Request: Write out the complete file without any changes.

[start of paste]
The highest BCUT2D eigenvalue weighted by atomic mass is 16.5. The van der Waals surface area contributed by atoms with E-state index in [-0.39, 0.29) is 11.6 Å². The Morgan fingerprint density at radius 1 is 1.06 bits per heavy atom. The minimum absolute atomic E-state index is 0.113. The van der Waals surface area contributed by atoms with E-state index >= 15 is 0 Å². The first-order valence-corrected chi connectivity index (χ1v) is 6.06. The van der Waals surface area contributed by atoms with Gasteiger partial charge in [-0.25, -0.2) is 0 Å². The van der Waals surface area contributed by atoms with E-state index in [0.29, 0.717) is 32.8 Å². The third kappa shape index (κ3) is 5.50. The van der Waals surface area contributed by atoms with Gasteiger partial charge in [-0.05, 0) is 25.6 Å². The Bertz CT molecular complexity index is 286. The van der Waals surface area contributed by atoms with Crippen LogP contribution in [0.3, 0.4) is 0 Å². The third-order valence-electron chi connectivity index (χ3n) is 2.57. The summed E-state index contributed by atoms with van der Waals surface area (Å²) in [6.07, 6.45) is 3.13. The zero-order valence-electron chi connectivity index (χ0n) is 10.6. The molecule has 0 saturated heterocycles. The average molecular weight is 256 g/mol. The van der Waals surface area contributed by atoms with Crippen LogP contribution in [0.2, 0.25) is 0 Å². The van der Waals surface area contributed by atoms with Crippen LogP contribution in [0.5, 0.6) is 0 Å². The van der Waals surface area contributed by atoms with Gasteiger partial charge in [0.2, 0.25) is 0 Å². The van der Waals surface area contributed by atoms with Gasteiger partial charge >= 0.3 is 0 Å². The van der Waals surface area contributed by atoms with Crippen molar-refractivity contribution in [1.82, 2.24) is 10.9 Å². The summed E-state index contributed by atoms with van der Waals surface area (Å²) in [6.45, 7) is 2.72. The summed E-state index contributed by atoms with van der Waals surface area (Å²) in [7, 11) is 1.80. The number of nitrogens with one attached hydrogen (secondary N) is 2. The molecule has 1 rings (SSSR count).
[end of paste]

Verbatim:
The highest BCUT2D eigenvalue weighted by atomic mass is 16.5. The van der Waals surface area contributed by atoms with E-state index in [-0.39, 0.29) is 11.6 Å². The Morgan fingerprint density at radius 1 is 1.06 bits per heavy atom. The minimum absolute atomic E-state index is 0.113. The van der Waals surface area contributed by atoms with E-state index >= 15 is 0 Å². The first-order valence-corrected chi connectivity index (χ1v) is 6.06. The van der Waals surface area contributed by atoms with Gasteiger partial charge in [-0.25, -0.2) is 0 Å². The van der Waals surface area contributed by atoms with E-state index in [0.29, 0.717) is 32.8 Å². The third kappa shape index (κ3) is 5.50. The van der Waals surface area contributed by atoms with Gasteiger partial charge in [-0.05, 0) is 25.6 Å². The Bertz CT molecular complexity index is 286. The van der Waals surface area contributed by atoms with Crippen LogP contribution in [0.3, 0.4) is 0 Å². The third-order valence-electron chi connectivity index (χ3n) is 2.57. The summed E-state index contributed by atoms with van der Waals surface area (Å²) in [6.07, 6.45) is 3.13. The zero-order valence-electron chi connectivity index (χ0n) is 10.6. The molecule has 0 saturated heterocycles. The average molecular weight is 256 g/mol. The van der Waals surface area contributed by atoms with Crippen LogP contribution in [0.2, 0.25) is 0 Å². The van der Waals surface area contributed by atoms with Crippen LogP contribution in [0.5, 0.6) is 0 Å². The van der Waals surface area contributed by atoms with Gasteiger partial charge in [0.2, 0.25) is 0 Å². The van der Waals surface area contributed by atoms with Gasteiger partial charge >= 0.3 is 0 Å². The van der Waals surface area contributed by atoms with Crippen molar-refractivity contribution in [1.82, 2.24) is 10.9 Å². The summed E-state index contributed by atoms with van der Waals surface area (Å²) in [6.45, 7) is 2.72. The summed E-state index contributed by atoms with van der Waals surface area (Å²) in [7, 11) is 1.80. The number of nitrogens with one attached hydrogen (secondary N) is 2. The molecule has 1 rings (SSSR count).